L. David Mech (“Dave”) is a Senior Research Scientist with the U.S. Geological Survey and an Adjunct Professor at the University of Minnesota. Dave holds a B.S. degree from Cornell University, a Ph.D. degree and an honorary doctorate degree from Purdue University. He has published some 450 articles and 11 books. Dave has studied wolves since 1958 in Minnesota, Yellowstone National Park, Denali National Park and each summer from 1986 through 2010, he lived with, and studied, a pack of wolves tolerant to humans on Ellesmere Island, 600 miles from the N. Pole. He chaired the IUCN Wolf Specialist Group of the World Conservation Union from 1978 to 2013 when the group was absorbed into the Canid Specialist Group (CSG). Dave now is advisor on wolves to the chair of the CSG. He also founded and is vice chair of the International Wolf Center ( His awards include the Wildlife Society’s Aldo Leopold Award. Also see Dave conducted the first 3 years of the Isle Royale wolf-moose studies for his Ph.D., the results being published in a 1966 book “The Wolves of Isle Royale,” republished in 2002 and still in print. His 1970 book, “The Wolf: Ecology and Behavior of an Endangered Species” also remains in print.

9:40 am Break
10:00 am Computational Analysis for Questions About Population Evolution and Genetics
Making inferences about unique and potentially adaptive alleles
– Molly Przeworski, Columbia University (remote) – View Bio

Molly Przeworski’s work aims to understand the evolutionary roots of heritable variation, in humans and non-model organisms. Recent research has focused on understanding how adaptation operates in natural populations and in hybrids, as well as in elucidating the evolution of the processes that generate genetic variation (mutation and recombination). Dr. Przeworski earned her MA in mathematics from Princeton University and her PhD in evolutionary biology from the University of Chicago. Prior to joining Columbia in 2013, she was a researcher at the Max Planck Institute for Evolutionary Anthropology and on the faculty at Brown and the University of Chicago. She is the recipient of the Howard Hughes Medical Institute Early Career Scientist award, the Rosalind Franklin Young Investigator award, the Friedrich Wilhelm Bessel Research award, and an Alfred P. Sloan fellowship.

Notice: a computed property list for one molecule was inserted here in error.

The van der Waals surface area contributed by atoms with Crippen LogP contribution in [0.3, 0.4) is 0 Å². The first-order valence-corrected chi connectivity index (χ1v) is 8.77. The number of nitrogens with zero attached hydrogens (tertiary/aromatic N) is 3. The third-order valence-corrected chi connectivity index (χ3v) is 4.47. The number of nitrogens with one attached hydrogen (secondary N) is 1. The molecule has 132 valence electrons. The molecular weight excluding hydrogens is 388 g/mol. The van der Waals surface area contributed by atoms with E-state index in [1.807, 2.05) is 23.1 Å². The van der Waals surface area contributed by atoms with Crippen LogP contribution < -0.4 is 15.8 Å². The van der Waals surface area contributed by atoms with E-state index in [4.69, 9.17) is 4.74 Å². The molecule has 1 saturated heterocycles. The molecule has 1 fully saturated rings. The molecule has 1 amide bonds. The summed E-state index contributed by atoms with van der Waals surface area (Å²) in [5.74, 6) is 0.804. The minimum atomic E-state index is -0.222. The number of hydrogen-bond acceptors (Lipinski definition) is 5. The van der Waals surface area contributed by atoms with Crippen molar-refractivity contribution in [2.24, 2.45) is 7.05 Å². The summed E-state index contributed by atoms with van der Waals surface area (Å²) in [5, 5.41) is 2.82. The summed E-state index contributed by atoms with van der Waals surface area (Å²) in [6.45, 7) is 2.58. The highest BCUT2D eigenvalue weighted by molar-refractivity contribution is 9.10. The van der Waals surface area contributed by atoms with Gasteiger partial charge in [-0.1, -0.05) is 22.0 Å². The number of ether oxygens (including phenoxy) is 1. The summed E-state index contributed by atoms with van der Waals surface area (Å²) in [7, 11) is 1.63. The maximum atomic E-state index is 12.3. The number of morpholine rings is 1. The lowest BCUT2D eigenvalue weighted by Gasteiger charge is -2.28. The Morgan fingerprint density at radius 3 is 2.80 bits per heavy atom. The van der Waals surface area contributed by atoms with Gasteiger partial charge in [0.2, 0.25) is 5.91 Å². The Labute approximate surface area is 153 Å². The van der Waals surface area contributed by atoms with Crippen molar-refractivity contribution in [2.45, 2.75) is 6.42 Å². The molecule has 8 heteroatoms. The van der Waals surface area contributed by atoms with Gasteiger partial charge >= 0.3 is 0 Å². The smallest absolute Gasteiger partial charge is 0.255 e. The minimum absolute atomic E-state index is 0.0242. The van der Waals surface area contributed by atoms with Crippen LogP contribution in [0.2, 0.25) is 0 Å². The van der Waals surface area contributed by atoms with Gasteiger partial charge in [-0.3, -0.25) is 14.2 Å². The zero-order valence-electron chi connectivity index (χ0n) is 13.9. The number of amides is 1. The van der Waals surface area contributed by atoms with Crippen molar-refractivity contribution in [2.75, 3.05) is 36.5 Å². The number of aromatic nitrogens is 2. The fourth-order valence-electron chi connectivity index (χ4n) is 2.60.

Methods for inferring past population history and demographics
– Graham Coop, University of California, Davis (remote) – View Bio

Graham Coop is an associate professor in the Department of Evolution and Ecology at UC Davis.  Prior to joining UC Davis, he did his PhD with Bob Griffiths in the mathematical genetics group of the Statistics Department at the University of Oxford, and was a post-doc in Jonathan Pritchard’s group in the Department of Human Genetics at the University of Chicago, where he also worked closely with Molly Przeworski. His lab at UC Davis works on various topics in population genetics, including the role of geography in adaptation, the impact of natural selection on linked polymorphism, the causes and consequences of variation in recombination rates and the inference of demographic history from population genetic data.

11:00 am Genetic Analysis of the Red Wolf
– Joseph W. Hinton, University of Georgia (remote) – View Bio

Dr. Joseph Hinton is a postdoctoral researcher in the Warnell School of Forestry and Natural Resources at the University of Georgia studying vertebrate ecology, management, and conservation with a focus on canid communities. Currently, he oversees a regional study on coyotes in the southeastern United States. Dr. Hinton’s dissertation research focused on the ecology and interactions of red wolves and coyotes, and ecological conditions facilitating hybridization between the two. Dr. Hinton has employed morphometric analyses, mark-recapture methods, and radio-tracking techniques to investigate morphology, resource use, movements, survival, and population dynamics of wildlife. His research on coyotes and red wolves is representative of his interest in carnivore ecology, conservation, and management.

– Bridgett M. vonHoldt, Princeton University (remote) – View Bio

Dr. Bridgett vonHoldt is an Assistant Professor of Ecology and Evolutionary Biology at Princeton University. Her research on evolutionary and population dynamics of canids has focused on how both natural and artificial selection has shaped the molecular architecture of the genome as well as provided tools for shaping conservation management decisions. She has contributed significantly to the research and recovery assessment of the Rocky Mountain gray wolf, and continues to encourage an innovative discussion on the role of admixture in genomic ancestry and variation. She received her Ph.D. in 2010 under the mentorship of Dr. Robert Wayne, and has been on faculty since 2013.

12:00 pm Lunch
1:00 pm Genetic Analysis of the Red Wolf (continued)
– Paul A. Hohenlohe, University of Idaho (remote) – View Bio